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Some image libraries request that images have no sharpening added otherwise they will reject, but RAW files leave images flat and soft if there is no sharpness done at conversion, left like this they then get rejected for sharpness (eg not having any)
Can anyone shed some light on this for me, thanks.
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Some image libraries don't know what they are talking about and need to update their rules. The rules were probably written when people were scanning transparencies and some would sharpen in Photoshop.
Digital cameras sharpen and people now shoot digitally but the libraries haven't bothered to update the rules. Along with their mainly nonsense rules about 300dpi the sharpening rule remains.
Ignore it and be sensible with your sharpening. (eg 7 in DPP on a full size raw)
Occasionally I do a small sharpen in raw, but mostly I don't. I wouldn't sharpen a jpeg for library submission. Generally I use primes so images are mostly sharp, possibly you are having a lens issue if images are overly soft ?
I use Alamy.
Never had an image rejected.
I always submit them with the default sharpening that Lightroom adds on import plus that which it adds "for screen" on exporting to a Tiff.
Quote: Occasionally I do a small sharpen in raw, but mostly I don't. I wouldn't sharpen a jpeg for library submission. Generally I use primes so images are mostly sharp, possibly you are having a lens issue if images are overly soft ?
that must mean that I have a lens issue with every raw picture I take then.... the camera does not process a raw image and the result is a soft looking picture.... jpegs are all processed in camera by varied amounts, including sharpening so you wouldn't/shouldn't need to re sharpen it.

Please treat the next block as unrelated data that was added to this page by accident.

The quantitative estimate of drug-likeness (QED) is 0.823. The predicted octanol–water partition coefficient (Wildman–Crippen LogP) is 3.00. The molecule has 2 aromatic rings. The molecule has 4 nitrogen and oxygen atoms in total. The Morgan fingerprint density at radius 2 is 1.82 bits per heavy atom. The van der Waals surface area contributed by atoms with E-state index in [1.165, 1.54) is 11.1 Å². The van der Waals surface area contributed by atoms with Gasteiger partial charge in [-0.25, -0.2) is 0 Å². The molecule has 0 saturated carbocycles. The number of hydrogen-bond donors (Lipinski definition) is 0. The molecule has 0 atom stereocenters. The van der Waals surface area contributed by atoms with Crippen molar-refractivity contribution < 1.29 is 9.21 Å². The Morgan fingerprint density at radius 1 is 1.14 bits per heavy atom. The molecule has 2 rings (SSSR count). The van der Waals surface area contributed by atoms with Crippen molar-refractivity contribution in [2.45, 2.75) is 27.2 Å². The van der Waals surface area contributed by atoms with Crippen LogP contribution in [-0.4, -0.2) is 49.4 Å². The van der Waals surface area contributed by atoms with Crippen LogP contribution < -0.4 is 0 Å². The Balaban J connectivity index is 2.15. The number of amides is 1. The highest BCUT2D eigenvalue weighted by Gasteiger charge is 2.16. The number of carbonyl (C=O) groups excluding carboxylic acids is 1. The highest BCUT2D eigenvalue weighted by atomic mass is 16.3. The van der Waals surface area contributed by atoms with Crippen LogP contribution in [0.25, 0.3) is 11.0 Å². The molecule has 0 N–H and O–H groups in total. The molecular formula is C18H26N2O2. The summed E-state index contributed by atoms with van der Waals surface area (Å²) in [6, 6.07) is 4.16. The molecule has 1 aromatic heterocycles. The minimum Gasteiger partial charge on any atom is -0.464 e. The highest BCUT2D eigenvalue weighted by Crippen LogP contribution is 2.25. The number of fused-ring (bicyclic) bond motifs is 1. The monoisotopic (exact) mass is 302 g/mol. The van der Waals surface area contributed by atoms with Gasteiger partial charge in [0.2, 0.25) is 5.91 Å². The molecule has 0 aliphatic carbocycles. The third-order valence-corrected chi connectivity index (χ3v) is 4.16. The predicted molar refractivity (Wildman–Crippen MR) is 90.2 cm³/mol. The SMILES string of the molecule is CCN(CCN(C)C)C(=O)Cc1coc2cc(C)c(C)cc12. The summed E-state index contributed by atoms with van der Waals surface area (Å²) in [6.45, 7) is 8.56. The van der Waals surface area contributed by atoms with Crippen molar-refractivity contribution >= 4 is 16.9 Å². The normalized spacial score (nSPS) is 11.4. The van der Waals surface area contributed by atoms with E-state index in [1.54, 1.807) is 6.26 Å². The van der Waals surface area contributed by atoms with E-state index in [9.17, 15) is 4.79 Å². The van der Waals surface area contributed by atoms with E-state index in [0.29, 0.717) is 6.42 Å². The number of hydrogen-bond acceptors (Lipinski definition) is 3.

I agree Rick. I think Saturns is forgetting that depending on the camera and raw file and depending on the software you may find some default sharpening is turned on as soon as you load the image. I've never seen a raw file from any camera and lens that is sharp at 100 per cent when the sharpening is turned down to zero.
There was me thinking that optically sharp and software sharpened where two completely different animals.....
Oh! Hang on a minute....
They are .....
Heck! That means my Nikkor 24-70mm f/2.8 zoom lens is not that bad after all.....
Awesome as its my favourite too....!!!
There are still two schools of thought regarding sharpening for libraries. One is that the sharpening should be done in a single pass for a specific output size, and therefore contributors to libraries shouldn't sharpen at all. You'll find people like Guy Gowan saying the equivalent of that, and try looking up the website of Dave Pattison - former leader of Alamy QC.
The other popular theory, championed a few years back by Bruce Fraser, suggests three possible stages of sharpening - capture, creative, and output. So if you morphed this theory into library submission you'd apply some capture sharpening, and maybe creative sharpening if appropriate. This is a much linked-to web page on sharpening. The UPDIG website also provides some solid image prep guidance.
Default sharpening in Lightroom 3 noticeably accentuates noise unless it's tempered with some luminance noise reduction. This is because older versions of ACR and LR used plenty of noise reduction during demosaicing, but latter versions don't.
Interesting post Glenn. To the OP it's unlikely images will be rejected by a library if you apply a minimum sharpening in raw. Samples I've seen of images that have been rejected, the sharpening was completely obvious and overdone.
saturns, what camera and software do you use? I'm intrigued by your earlier post in which you suggest most of your raw files don't need any sharpening. Would love to see such a file too.
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